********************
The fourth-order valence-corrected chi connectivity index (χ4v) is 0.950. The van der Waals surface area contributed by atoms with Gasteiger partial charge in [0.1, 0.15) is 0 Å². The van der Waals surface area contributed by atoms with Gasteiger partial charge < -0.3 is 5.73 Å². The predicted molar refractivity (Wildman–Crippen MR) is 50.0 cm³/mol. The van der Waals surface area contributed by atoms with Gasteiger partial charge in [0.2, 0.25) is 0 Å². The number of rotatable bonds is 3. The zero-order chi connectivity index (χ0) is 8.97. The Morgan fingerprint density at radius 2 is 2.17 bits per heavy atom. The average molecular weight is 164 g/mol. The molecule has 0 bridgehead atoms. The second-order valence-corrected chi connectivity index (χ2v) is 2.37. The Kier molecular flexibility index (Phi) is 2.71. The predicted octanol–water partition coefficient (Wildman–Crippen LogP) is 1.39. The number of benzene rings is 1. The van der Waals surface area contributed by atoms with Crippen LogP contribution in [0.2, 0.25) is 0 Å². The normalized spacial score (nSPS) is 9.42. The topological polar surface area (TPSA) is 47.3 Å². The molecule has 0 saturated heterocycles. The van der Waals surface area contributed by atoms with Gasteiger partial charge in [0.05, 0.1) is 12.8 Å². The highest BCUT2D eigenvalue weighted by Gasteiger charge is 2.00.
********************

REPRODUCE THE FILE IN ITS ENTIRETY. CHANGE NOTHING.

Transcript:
The fourth-order valence-corrected chi connectivity index (χ4v) is 0.950. The van der Waals surface area contributed by atoms with Gasteiger partial charge in [0.1, 0.15) is 0 Å². The van der Waals surface area contributed by atoms with Gasteiger partial charge < -0.3 is 5.73 Å². The predicted molar refractivity (Wildman–Crippen MR) is 50.0 cm³/mol. The van der Waals surface area contributed by atoms with Gasteiger partial charge in [0.2, 0.25) is 0 Å². The number of rotatable bonds is 3. The zero-order chi connectivity index (χ0) is 8.97. The Morgan fingerprint density at radius 2 is 2.17 bits per heavy atom. The average molecular weight is 164 g/mol. The molecule has 0 bridgehead atoms. The second-order valence-corrected chi connectivity index (χ2v) is 2.37. The Kier molecular flexibility index (Phi) is 2.71. The predicted octanol–water partition coefficient (Wildman–Crippen LogP) is 1.39. The number of benzene rings is 1. The van der Waals surface area contributed by atoms with Crippen LogP contribution in [0.2, 0.25) is 0 Å². The normalized spacial score (nSPS) is 9.42. The topological polar surface area (TPSA) is 47.3 Å². The molecule has 0 saturated heterocycles. The van der Waals surface area contributed by atoms with Gasteiger partial charge in [0.05, 0.1) is 12.8 Å². The highest BCUT2D eigenvalue weighted by Gasteiger charge is 2.00.